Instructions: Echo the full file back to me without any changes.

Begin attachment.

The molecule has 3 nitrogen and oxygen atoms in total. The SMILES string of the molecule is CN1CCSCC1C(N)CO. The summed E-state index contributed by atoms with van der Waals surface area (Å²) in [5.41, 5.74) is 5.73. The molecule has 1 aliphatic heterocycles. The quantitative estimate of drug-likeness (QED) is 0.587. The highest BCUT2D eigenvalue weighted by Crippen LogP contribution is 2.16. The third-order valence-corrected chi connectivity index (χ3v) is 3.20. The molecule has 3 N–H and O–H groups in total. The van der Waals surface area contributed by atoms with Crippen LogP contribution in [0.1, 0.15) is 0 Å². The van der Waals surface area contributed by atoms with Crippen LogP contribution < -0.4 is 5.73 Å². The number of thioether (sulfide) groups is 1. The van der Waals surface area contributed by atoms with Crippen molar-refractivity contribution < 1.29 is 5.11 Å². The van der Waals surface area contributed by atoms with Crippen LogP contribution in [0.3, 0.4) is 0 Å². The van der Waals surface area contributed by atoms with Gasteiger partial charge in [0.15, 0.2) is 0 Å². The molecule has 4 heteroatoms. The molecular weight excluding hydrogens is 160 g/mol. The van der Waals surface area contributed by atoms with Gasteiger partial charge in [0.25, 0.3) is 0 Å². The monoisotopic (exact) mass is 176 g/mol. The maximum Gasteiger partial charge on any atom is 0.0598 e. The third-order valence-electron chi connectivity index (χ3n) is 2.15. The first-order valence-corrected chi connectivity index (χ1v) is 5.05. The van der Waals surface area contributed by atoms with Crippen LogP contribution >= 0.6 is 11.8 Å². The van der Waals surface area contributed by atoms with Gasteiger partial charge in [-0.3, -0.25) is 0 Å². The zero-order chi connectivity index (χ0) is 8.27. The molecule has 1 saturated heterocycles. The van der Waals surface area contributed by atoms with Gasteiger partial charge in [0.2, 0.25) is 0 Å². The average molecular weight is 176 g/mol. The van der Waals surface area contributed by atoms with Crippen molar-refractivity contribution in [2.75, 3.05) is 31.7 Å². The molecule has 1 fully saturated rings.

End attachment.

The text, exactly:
The molecule has 3 nitrogen and oxygen atoms in total. The SMILES string of the molecule is CN1CCSCC1C(N)CO. The summed E-state index contributed by atoms with van der Waals surface area (Å²) in [5.41, 5.74) is 5.73. The molecule has 1 aliphatic heterocycles. The quantitative estimate of drug-likeness (QED) is 0.587. The highest BCUT2D eigenvalue weighted by Crippen LogP contribution is 2.16. The third-order valence-corrected chi connectivity index (χ3v) is 3.20. The molecule has 3 N–H and O–H groups in total. The van der Waals surface area contributed by atoms with Crippen LogP contribution in [0.1, 0.15) is 0 Å². The van der Waals surface area contributed by atoms with Crippen LogP contribution < -0.4 is 5.73 Å². The number of thioether (sulfide) groups is 1. The van der Waals surface area contributed by atoms with Crippen molar-refractivity contribution < 1.29 is 5.11 Å². The van der Waals surface area contributed by atoms with Crippen LogP contribution in [0.3, 0.4) is 0 Å². The van der Waals surface area contributed by atoms with Gasteiger partial charge in [0.15, 0.2) is 0 Å². The molecule has 4 heteroatoms. The molecular weight excluding hydrogens is 160 g/mol. The van der Waals surface area contributed by atoms with Gasteiger partial charge in [0.25, 0.3) is 0 Å². The monoisotopic (exact) mass is 176 g/mol. The maximum Gasteiger partial charge on any atom is 0.0598 e. The third-order valence-electron chi connectivity index (χ3n) is 2.15. The first-order valence-corrected chi connectivity index (χ1v) is 5.05. The van der Waals surface area contributed by atoms with Crippen LogP contribution >= 0.6 is 11.8 Å². The van der Waals surface area contributed by atoms with Gasteiger partial charge in [-0.3, -0.25) is 0 Å². The zero-order chi connectivity index (χ0) is 8.27. The molecule has 1 saturated heterocycles. The van der Waals surface area contributed by atoms with Gasteiger partial charge in [0.2, 0.25) is 0 Å². The average molecular weight is 176 g/mol. The van der Waals surface area contributed by atoms with Crippen molar-refractivity contribution in [2.75, 3.05) is 31.7 Å². The molecule has 1 fully saturated rings.